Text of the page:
Assessment of mental health of university students faced with different lockdowns during the coronavirus pandemic, a repeated cross-sectional study

Background: Studies have highlighted the impact of the COVID-19 pandemic on the mental health of university students. However, little is known about the psychological impact of successive lockdowns on this population.


Objectives: To assess the prevalence of psychological distress in a student population during the first two lockdowns linked to the COVID-19 pandemic, and to stratify them by subgroup.


Methods: We used a repeated cross-sectional study of a university student population in France during the first lockdown, the unlockdown, and the second lockdown. We measured rates of depression, anxiety, distress and suicidal ideation. A weighted prevalence was calculated with 95% confidence intervals. Predictors of symptom progression were measured using adjusted logistic regression.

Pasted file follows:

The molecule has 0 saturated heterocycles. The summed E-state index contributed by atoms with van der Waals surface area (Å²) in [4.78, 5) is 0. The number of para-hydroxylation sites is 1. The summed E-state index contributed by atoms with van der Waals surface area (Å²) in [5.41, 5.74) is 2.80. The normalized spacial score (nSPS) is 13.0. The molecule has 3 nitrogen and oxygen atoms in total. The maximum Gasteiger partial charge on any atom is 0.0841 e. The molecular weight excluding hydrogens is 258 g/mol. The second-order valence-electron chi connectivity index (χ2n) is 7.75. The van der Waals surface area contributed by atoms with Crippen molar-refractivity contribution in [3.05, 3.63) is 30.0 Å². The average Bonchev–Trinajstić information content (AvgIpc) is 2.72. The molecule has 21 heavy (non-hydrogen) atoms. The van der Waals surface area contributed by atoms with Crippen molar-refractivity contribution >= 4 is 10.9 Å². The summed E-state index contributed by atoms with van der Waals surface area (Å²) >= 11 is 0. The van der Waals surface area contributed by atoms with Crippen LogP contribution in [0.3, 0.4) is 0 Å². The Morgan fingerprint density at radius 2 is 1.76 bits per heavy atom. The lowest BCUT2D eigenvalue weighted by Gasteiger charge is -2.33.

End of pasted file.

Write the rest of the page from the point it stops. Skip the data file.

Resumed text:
Results: 19,150 university students responded to the surveys. Our results suggest a significant decrease in the scores for depression (aOR = 0.64; CI%: 0.59–0.70), anxiety (aOR = 0.81; CI%: 0.74–0.88), and distress symptoms (aOR = 0.47; CI%: 0.43–0.51) between the first lockdown and the lifting of the lockdown. However, a significant increase in symptoms of depression (aOR = 1.53; CI%: 1.43-1.64), anxiety (aOR = 1.56; CI%: 1.45–1.67) and suicidal ideation (aOR = 1.59; CI%: 1.45–1.73) between the first and second lockdown is highlighted. The most impacted students are PhD students, they show a significant increase (aOR = 4.37; CI%: 1.41–13.54) in suicidal ideation.


Conclusion: Mental health professionals will need to be vigilant about this population, both to provide care for psychological distress, but also to reduce the risk of PhD students dropping out.



  • Successive lockdowns have a significant impact on the mental health of university students.
  • PhD students have experienced the most significant deterioration in their mental health.
  • The rate of suicidal ideation has increased significantly across the university student population.
Aziz Essadek, Florence Gressier, Typhaine Krebs, Emmanuelle Corruble, Bruno Falissard & Thomas Rabeyron | 2022
In: European Journal of Psychotraumatology ; ISSN: 2000-8066 | 13 | 2 | november | 2141510
Anxiety Disorders, Assessment, Comorbidity, COVID-19 (en), Depressive Disorders, Epidemics, Mental health, Methodology, Psychological distress, Research, Students, Suicidal ideation